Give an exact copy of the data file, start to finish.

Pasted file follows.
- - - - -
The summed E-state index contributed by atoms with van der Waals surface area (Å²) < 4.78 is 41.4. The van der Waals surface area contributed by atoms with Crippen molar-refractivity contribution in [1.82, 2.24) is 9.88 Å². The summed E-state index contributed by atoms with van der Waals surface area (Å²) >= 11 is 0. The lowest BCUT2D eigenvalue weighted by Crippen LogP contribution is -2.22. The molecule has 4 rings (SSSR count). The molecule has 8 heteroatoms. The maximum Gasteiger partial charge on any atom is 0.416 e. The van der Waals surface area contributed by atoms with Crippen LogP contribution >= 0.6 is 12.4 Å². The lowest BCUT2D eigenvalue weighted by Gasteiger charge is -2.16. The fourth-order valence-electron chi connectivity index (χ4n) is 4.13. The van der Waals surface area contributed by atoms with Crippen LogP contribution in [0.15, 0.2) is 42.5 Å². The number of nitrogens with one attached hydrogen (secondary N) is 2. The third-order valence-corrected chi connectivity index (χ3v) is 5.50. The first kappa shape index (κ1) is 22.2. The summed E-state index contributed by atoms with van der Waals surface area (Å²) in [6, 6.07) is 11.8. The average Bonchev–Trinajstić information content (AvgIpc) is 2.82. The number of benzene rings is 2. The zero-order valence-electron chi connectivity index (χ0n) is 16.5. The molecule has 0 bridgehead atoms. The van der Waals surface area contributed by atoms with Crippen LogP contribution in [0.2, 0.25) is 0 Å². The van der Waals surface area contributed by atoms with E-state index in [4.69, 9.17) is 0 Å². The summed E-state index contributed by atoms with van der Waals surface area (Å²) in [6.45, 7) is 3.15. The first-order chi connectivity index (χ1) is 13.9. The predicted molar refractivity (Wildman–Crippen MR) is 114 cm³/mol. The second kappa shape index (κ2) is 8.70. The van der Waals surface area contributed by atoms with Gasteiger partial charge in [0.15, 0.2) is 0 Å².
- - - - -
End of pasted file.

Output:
The summed E-state index contributed by atoms with van der Waals surface area (Å²) < 4.78 is 41.4. The van der Waals surface area contributed by atoms with Crippen molar-refractivity contribution in [1.82, 2.24) is 9.88 Å². The summed E-state index contributed by atoms with van der Waals surface area (Å²) >= 11 is 0. The lowest BCUT2D eigenvalue weighted by Crippen LogP contribution is -2.22. The molecule has 4 rings (SSSR count). The molecule has 8 heteroatoms. The maximum Gasteiger partial charge on any atom is 0.416 e. The van der Waals surface area contributed by atoms with Crippen LogP contribution >= 0.6 is 12.4 Å². The lowest BCUT2D eigenvalue weighted by Gasteiger charge is -2.16. The fourth-order valence-electron chi connectivity index (χ4n) is 4.13. The van der Waals surface area contributed by atoms with Crippen LogP contribution in [0.15, 0.2) is 42.5 Å². The number of nitrogens with one attached hydrogen (secondary N) is 2. The third-order valence-corrected chi connectivity index (χ3v) is 5.50. The first kappa shape index (κ1) is 22.2. The summed E-state index contributed by atoms with van der Waals surface area (Å²) in [6, 6.07) is 11.8. The average Bonchev–Trinajstić information content (AvgIpc) is 2.82. The number of benzene rings is 2. The zero-order valence-electron chi connectivity index (χ0n) is 16.5. The molecule has 0 bridgehead atoms. The van der Waals surface area contributed by atoms with Crippen LogP contribution in [0.2, 0.25) is 0 Å². The van der Waals surface area contributed by atoms with E-state index in [4.69, 9.17) is 0 Å². The summed E-state index contributed by atoms with van der Waals surface area (Å²) in [6.45, 7) is 3.15. The first-order chi connectivity index (χ1) is 13.9. The predicted molar refractivity (Wildman–Crippen MR) is 114 cm³/mol. The second kappa shape index (κ2) is 8.70. The van der Waals surface area contributed by atoms with Gasteiger partial charge in [0.15, 0.2) is 0 Å².